American Angler’s Digital Version goes Belly Up

American Angler’s Digital Version goes Belly Up

American Angler’s Digital Version goes Belly Up

Not long ago, I posted on the demise of American Angler’s print edition. Well guess what? Back in July, American Angler’s digital version went belly up too. Granted I’m way the hell late in reporting it, but felt all along it was inevitable. Here’s former editor Greg Thomas’ final thoughts.

When American Angler stopped the presses and shut off the lights, the writing was on the wall. (terrible pun) The magazine wasn’t making moola. Frankly I doubt even American Angler’s parent company, Morris Publications, is on rock solid ground. Publishing is a troubled business, my friend. Many are called, but few are chosen.

Well, I guess the Coronavirus fiasco was a factor. Yeah, the bat bug gave the fly-fishing industry a blackeye. Retail shops had to close, at least temporarily. I bet some went belly up too. Guides, a fragile business to begin with, got an avalanche of cancellations. Some of which landed at the height of the fishing season. Even the big boys like Orvis and Sage had to mask up and shut down. And the worst of it landed in the fly-fishing travel industry’s lap. Man, they got both barrels. Anglers didn’t want to travel and even if they did airlines and lodges were closed.

On another level I would have thought our yearlong hermitage might have given American Angler a new lease on life. Internet traffic soared. Man, some states experienced upwards of nearly a 50% increase in internet traffic. The UK had nearly an 80% boost in demand. People were on their desk tops; on their laptops; on their IPads; on their mobile phones – all wandering the web. And sportfishing saw a huge surge during the Coronavirus. Folks hit the water in record numbers. Yes, fly-fishing is the smallest segment of sportfishing, but it saw growth too. Believe me. In fact, it may be at its highest level in a long, long time.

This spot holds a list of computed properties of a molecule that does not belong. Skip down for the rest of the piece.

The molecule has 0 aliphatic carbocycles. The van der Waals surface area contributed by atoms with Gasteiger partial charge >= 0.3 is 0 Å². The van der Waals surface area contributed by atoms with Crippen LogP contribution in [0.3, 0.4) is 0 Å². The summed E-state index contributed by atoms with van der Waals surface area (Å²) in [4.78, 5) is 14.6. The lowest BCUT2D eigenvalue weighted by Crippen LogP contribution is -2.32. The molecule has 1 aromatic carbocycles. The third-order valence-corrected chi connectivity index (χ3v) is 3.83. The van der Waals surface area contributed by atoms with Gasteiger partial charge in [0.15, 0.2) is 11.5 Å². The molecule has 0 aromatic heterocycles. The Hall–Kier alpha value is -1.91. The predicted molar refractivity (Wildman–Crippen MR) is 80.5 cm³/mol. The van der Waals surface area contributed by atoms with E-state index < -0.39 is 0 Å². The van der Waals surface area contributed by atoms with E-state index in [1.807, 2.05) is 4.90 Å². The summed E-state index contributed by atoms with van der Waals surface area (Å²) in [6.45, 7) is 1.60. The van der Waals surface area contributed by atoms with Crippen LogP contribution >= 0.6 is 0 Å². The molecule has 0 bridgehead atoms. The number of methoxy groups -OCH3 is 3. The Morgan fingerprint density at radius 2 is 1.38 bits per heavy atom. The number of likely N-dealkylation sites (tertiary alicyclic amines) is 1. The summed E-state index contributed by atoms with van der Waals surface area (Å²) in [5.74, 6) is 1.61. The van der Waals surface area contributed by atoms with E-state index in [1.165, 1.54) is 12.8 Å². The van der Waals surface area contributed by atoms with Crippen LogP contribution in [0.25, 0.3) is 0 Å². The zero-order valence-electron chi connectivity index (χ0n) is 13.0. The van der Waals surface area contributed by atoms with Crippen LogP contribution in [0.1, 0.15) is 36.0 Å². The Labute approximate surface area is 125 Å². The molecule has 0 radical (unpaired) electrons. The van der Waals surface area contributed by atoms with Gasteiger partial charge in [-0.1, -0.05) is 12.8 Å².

Still done is done. The magazine had a long wonderful ride, dating back some 40 years. Born under the name Fly Tyer, it was the brainchild of Dick Surette working out of his fly shop in North Conway New, Hampshire (Now called North Country Angler). Slowly it morphed into American Angler & Fly Tyer, and then simply American Angler. May American Angler rest in peace.

This entry was posted in Fly Fishing in Freshwater, Fly Fishing in Salt Water, Outdoor Writing. Bookmark the permalink.

2 Responses to American Angler’s Digital Version goes Belly Up

  1. Jay says:

    It’s too bad but it’s the reality. Internet has been a slow but sure poison for print but the pandemic seems to have given the final blow.
    I enjoyed American Angler in the early to mid 1990’s with lots of contributions from René Harrop, Dave Whitlock etc.

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